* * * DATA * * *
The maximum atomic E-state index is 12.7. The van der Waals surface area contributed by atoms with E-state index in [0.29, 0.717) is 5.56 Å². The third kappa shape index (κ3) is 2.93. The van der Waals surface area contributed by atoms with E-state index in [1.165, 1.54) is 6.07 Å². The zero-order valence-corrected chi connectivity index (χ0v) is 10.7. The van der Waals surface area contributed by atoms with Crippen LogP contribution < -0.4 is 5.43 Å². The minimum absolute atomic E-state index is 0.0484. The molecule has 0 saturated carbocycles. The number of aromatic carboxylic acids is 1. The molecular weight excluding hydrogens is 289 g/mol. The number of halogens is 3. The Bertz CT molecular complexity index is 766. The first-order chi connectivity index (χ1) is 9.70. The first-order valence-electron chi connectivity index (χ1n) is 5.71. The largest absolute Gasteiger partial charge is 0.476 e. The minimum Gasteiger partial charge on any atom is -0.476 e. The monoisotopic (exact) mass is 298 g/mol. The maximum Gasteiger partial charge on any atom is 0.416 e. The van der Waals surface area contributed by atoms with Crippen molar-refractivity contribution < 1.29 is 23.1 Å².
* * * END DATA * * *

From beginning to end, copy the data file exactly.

The maximum atomic E-state index is 12.7. The van der Waals surface area contributed by atoms with E-state index in [0.29, 0.717) is 5.56 Å². The third kappa shape index (κ3) is 2.93. The van der Waals surface area contributed by atoms with E-state index in [1.165, 1.54) is 6.07 Å². The zero-order valence-corrected chi connectivity index (χ0v) is 10.7. The van der Waals surface area contributed by atoms with Crippen LogP contribution < -0.4 is 5.43 Å². The minimum absolute atomic E-state index is 0.0484. The molecule has 0 saturated carbocycles. The number of aromatic carboxylic acids is 1. The molecular weight excluding hydrogens is 289 g/mol. The number of halogens is 3. The Bertz CT molecular complexity index is 766. The first-order chi connectivity index (χ1) is 9.70. The first-order valence-electron chi connectivity index (χ1n) is 5.71. The largest absolute Gasteiger partial charge is 0.476 e. The minimum Gasteiger partial charge on any atom is -0.476 e. The monoisotopic (exact) mass is 298 g/mol. The maximum Gasteiger partial charge on any atom is 0.416 e. The van der Waals surface area contributed by atoms with Crippen molar-refractivity contribution < 1.29 is 23.1 Å².